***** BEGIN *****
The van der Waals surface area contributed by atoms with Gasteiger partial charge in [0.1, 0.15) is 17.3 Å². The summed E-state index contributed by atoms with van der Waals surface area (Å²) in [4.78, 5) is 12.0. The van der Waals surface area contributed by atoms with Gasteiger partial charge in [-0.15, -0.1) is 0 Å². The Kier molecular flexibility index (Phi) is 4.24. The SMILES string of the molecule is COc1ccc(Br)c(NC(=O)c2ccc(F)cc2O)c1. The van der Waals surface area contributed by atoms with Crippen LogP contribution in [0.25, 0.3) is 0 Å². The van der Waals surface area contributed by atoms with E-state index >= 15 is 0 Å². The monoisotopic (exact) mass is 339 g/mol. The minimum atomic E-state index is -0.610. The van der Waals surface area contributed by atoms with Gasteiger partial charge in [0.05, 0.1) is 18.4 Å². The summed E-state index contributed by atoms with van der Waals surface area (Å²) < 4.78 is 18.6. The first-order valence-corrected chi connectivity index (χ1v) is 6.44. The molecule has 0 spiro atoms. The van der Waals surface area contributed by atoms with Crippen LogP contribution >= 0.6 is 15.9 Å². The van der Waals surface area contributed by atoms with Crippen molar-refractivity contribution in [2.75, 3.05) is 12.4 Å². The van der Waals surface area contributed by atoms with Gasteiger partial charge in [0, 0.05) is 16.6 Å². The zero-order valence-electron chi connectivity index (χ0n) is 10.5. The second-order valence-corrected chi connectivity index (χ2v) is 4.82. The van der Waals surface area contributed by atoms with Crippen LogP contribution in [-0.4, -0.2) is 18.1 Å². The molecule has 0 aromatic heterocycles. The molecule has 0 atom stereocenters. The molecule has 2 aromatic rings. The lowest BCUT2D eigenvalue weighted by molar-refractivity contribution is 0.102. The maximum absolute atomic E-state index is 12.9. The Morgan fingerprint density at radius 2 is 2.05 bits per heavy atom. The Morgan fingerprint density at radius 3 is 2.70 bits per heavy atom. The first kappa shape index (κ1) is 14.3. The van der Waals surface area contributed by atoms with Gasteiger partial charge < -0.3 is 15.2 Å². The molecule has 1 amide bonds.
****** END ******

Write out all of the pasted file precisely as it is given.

The van der Waals surface area contributed by atoms with Gasteiger partial charge in [0.1, 0.15) is 17.3 Å². The summed E-state index contributed by atoms with van der Waals surface area (Å²) in [4.78, 5) is 12.0. The van der Waals surface area contributed by atoms with Gasteiger partial charge in [-0.15, -0.1) is 0 Å². The Kier molecular flexibility index (Phi) is 4.24. The SMILES string of the molecule is COc1ccc(Br)c(NC(=O)c2ccc(F)cc2O)c1. The van der Waals surface area contributed by atoms with Crippen LogP contribution in [0.25, 0.3) is 0 Å². The van der Waals surface area contributed by atoms with E-state index >= 15 is 0 Å². The monoisotopic (exact) mass is 339 g/mol. The minimum atomic E-state index is -0.610. The van der Waals surface area contributed by atoms with Gasteiger partial charge in [0.05, 0.1) is 18.4 Å². The summed E-state index contributed by atoms with van der Waals surface area (Å²) < 4.78 is 18.6. The first-order valence-corrected chi connectivity index (χ1v) is 6.44. The molecule has 0 spiro atoms. The van der Waals surface area contributed by atoms with Crippen LogP contribution >= 0.6 is 15.9 Å². The van der Waals surface area contributed by atoms with Crippen molar-refractivity contribution in [2.75, 3.05) is 12.4 Å². The van der Waals surface area contributed by atoms with Gasteiger partial charge in [0, 0.05) is 16.6 Å². The zero-order valence-electron chi connectivity index (χ0n) is 10.5. The second-order valence-corrected chi connectivity index (χ2v) is 4.82. The van der Waals surface area contributed by atoms with Crippen LogP contribution in [-0.4, -0.2) is 18.1 Å². The molecule has 0 aromatic heterocycles. The molecule has 0 atom stereocenters. The molecule has 2 aromatic rings. The lowest BCUT2D eigenvalue weighted by molar-refractivity contribution is 0.102. The maximum absolute atomic E-state index is 12.9. The Morgan fingerprint density at radius 2 is 2.05 bits per heavy atom. The Morgan fingerprint density at radius 3 is 2.70 bits per heavy atom. The first kappa shape index (κ1) is 14.3. The van der Waals surface area contributed by atoms with Gasteiger partial charge < -0.3 is 15.2 Å². The molecule has 1 amide bonds.